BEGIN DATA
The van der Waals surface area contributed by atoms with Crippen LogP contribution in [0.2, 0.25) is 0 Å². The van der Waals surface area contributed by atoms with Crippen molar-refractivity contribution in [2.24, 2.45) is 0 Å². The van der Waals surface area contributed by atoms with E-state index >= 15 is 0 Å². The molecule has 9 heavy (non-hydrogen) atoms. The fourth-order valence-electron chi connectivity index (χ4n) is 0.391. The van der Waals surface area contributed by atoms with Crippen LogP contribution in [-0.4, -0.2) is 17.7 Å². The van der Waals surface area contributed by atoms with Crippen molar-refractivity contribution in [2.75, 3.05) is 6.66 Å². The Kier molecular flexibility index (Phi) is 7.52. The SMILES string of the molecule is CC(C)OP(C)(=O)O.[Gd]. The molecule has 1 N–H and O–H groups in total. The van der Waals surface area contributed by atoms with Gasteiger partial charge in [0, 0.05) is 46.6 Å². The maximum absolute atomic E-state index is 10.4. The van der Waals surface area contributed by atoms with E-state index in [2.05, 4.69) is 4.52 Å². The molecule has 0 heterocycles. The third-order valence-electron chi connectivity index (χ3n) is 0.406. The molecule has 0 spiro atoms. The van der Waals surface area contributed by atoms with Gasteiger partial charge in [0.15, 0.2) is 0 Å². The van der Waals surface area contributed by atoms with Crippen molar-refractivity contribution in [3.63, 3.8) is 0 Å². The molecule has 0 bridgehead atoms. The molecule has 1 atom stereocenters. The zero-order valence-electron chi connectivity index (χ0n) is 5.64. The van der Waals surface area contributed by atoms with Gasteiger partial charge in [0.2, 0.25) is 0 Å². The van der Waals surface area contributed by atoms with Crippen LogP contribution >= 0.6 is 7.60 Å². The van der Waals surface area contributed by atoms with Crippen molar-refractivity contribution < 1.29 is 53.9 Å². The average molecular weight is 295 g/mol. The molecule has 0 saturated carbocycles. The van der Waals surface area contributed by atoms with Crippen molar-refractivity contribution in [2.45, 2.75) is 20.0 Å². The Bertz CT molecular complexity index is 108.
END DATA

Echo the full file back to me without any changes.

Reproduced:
The van der Waals surface area contributed by atoms with Crippen LogP contribution in [0.2, 0.25) is 0 Å². The van der Waals surface area contributed by atoms with Crippen molar-refractivity contribution in [2.24, 2.45) is 0 Å². The van der Waals surface area contributed by atoms with E-state index >= 15 is 0 Å². The molecule has 9 heavy (non-hydrogen) atoms. The fourth-order valence-electron chi connectivity index (χ4n) is 0.391. The van der Waals surface area contributed by atoms with Crippen LogP contribution in [-0.4, -0.2) is 17.7 Å². The van der Waals surface area contributed by atoms with Crippen molar-refractivity contribution in [2.75, 3.05) is 6.66 Å². The Kier molecular flexibility index (Phi) is 7.52. The SMILES string of the molecule is CC(C)OP(C)(=O)O.[Gd]. The molecule has 1 N–H and O–H groups in total. The van der Waals surface area contributed by atoms with Gasteiger partial charge in [0, 0.05) is 46.6 Å². The maximum absolute atomic E-state index is 10.4. The van der Waals surface area contributed by atoms with E-state index in [2.05, 4.69) is 4.52 Å². The molecule has 0 heterocycles. The third-order valence-electron chi connectivity index (χ3n) is 0.406. The molecule has 0 spiro atoms. The van der Waals surface area contributed by atoms with Gasteiger partial charge in [0.15, 0.2) is 0 Å². The van der Waals surface area contributed by atoms with Crippen molar-refractivity contribution in [3.63, 3.8) is 0 Å². The molecule has 0 bridgehead atoms. The molecule has 1 atom stereocenters. The zero-order valence-electron chi connectivity index (χ0n) is 5.64. The van der Waals surface area contributed by atoms with Gasteiger partial charge in [0.2, 0.25) is 0 Å². The van der Waals surface area contributed by atoms with Crippen LogP contribution >= 0.6 is 7.60 Å². The van der Waals surface area contributed by atoms with Crippen molar-refractivity contribution < 1.29 is 53.9 Å². The average molecular weight is 295 g/mol. The molecule has 0 saturated carbocycles. The van der Waals surface area contributed by atoms with Crippen molar-refractivity contribution in [2.45, 2.75) is 20.0 Å². The Bertz CT molecular complexity index is 108.